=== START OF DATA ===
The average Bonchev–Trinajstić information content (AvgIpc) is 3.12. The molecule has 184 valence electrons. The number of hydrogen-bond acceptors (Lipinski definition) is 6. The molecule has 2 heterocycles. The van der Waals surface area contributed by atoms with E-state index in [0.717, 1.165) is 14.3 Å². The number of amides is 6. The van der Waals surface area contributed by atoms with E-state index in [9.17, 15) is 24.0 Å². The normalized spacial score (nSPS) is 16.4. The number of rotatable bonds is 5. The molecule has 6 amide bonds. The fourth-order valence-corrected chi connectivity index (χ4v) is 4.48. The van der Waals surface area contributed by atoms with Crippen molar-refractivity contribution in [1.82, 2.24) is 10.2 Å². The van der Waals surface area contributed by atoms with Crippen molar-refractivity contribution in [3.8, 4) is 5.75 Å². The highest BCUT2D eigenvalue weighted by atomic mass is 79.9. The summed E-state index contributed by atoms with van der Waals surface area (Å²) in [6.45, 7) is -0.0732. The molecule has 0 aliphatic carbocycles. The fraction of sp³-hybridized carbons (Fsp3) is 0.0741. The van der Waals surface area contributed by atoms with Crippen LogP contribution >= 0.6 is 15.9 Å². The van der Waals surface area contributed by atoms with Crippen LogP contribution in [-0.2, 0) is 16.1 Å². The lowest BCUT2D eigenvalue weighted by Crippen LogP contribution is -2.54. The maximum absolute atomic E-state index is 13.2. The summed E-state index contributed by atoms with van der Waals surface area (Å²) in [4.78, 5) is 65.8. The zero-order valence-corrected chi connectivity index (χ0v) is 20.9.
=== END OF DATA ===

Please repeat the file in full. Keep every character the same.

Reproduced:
The average Bonchev–Trinajstić information content (AvgIpc) is 3.12. The molecule has 184 valence electrons. The number of hydrogen-bond acceptors (Lipinski definition) is 6. The molecule has 2 heterocycles. The van der Waals surface area contributed by atoms with E-state index in [0.717, 1.165) is 14.3 Å². The number of amides is 6. The van der Waals surface area contributed by atoms with E-state index in [9.17, 15) is 24.0 Å². The normalized spacial score (nSPS) is 16.4. The number of rotatable bonds is 5. The molecule has 6 amide bonds. The fourth-order valence-corrected chi connectivity index (χ4v) is 4.48. The van der Waals surface area contributed by atoms with Crippen molar-refractivity contribution in [1.82, 2.24) is 10.2 Å². The van der Waals surface area contributed by atoms with Crippen molar-refractivity contribution in [3.8, 4) is 5.75 Å². The highest BCUT2D eigenvalue weighted by atomic mass is 79.9. The summed E-state index contributed by atoms with van der Waals surface area (Å²) in [6.45, 7) is -0.0732. The molecule has 0 aliphatic carbocycles. The fraction of sp³-hybridized carbons (Fsp3) is 0.0741. The van der Waals surface area contributed by atoms with Crippen LogP contribution >= 0.6 is 15.9 Å². The van der Waals surface area contributed by atoms with Crippen LogP contribution in [-0.2, 0) is 16.1 Å². The lowest BCUT2D eigenvalue weighted by Crippen LogP contribution is -2.54. The maximum absolute atomic E-state index is 13.2. The summed E-state index contributed by atoms with van der Waals surface area (Å²) in [4.78, 5) is 65.8. The zero-order valence-corrected chi connectivity index (χ0v) is 20.9.